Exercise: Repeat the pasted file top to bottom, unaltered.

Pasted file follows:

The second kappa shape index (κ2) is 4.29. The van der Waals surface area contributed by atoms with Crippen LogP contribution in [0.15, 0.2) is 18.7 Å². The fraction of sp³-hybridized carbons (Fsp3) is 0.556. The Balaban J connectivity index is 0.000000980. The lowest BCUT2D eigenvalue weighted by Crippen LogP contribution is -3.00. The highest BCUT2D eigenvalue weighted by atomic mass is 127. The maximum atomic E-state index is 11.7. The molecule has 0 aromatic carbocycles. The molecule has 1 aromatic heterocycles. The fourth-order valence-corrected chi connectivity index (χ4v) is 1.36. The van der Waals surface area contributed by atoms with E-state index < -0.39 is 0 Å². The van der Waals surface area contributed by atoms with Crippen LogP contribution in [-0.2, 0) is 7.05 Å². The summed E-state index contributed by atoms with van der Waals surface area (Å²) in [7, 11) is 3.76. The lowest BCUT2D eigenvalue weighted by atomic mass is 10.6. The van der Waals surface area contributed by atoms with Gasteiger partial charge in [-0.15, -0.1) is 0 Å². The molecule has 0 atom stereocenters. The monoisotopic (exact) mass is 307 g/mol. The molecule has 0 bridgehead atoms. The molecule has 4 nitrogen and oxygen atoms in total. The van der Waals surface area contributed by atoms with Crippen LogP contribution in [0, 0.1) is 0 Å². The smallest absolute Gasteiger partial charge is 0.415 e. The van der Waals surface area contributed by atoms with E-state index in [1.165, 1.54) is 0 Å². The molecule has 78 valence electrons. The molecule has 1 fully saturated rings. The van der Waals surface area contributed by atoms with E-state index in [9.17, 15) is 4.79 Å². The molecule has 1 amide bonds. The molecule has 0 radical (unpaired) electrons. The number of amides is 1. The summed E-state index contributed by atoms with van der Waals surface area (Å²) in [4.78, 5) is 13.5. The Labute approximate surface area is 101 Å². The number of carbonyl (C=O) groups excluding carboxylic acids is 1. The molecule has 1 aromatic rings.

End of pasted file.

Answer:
The second kappa shape index (κ2) is 4.29. The van der Waals surface area contributed by atoms with Crippen LogP contribution in [0.15, 0.2) is 18.7 Å². The fraction of sp³-hybridized carbons (Fsp3) is 0.556. The Balaban J connectivity index is 0.000000980. The lowest BCUT2D eigenvalue weighted by Crippen LogP contribution is -3.00. The highest BCUT2D eigenvalue weighted by atomic mass is 127. The maximum atomic E-state index is 11.7. The molecule has 0 aromatic carbocycles. The molecule has 1 aromatic heterocycles. The fourth-order valence-corrected chi connectivity index (χ4v) is 1.36. The van der Waals surface area contributed by atoms with E-state index < -0.39 is 0 Å². The van der Waals surface area contributed by atoms with Crippen LogP contribution in [-0.2, 0) is 7.05 Å². The summed E-state index contributed by atoms with van der Waals surface area (Å²) in [7, 11) is 3.76. The lowest BCUT2D eigenvalue weighted by atomic mass is 10.6. The van der Waals surface area contributed by atoms with Gasteiger partial charge in [-0.15, -0.1) is 0 Å². The molecule has 0 atom stereocenters. The monoisotopic (exact) mass is 307 g/mol. The molecule has 0 bridgehead atoms. The molecule has 4 nitrogen and oxygen atoms in total. The van der Waals surface area contributed by atoms with Crippen LogP contribution in [0, 0.1) is 0 Å². The smallest absolute Gasteiger partial charge is 0.415 e. The van der Waals surface area contributed by atoms with E-state index in [1.165, 1.54) is 0 Å². The molecule has 78 valence electrons. The molecule has 1 fully saturated rings. The van der Waals surface area contributed by atoms with E-state index in [9.17, 15) is 4.79 Å². The molecule has 1 amide bonds. The molecule has 0 radical (unpaired) electrons. The number of amides is 1. The summed E-state index contributed by atoms with van der Waals surface area (Å²) in [4.78, 5) is 13.5. The Labute approximate surface area is 101 Å². The number of carbonyl (C=O) groups excluding carboxylic acids is 1. The molecule has 1 aromatic rings.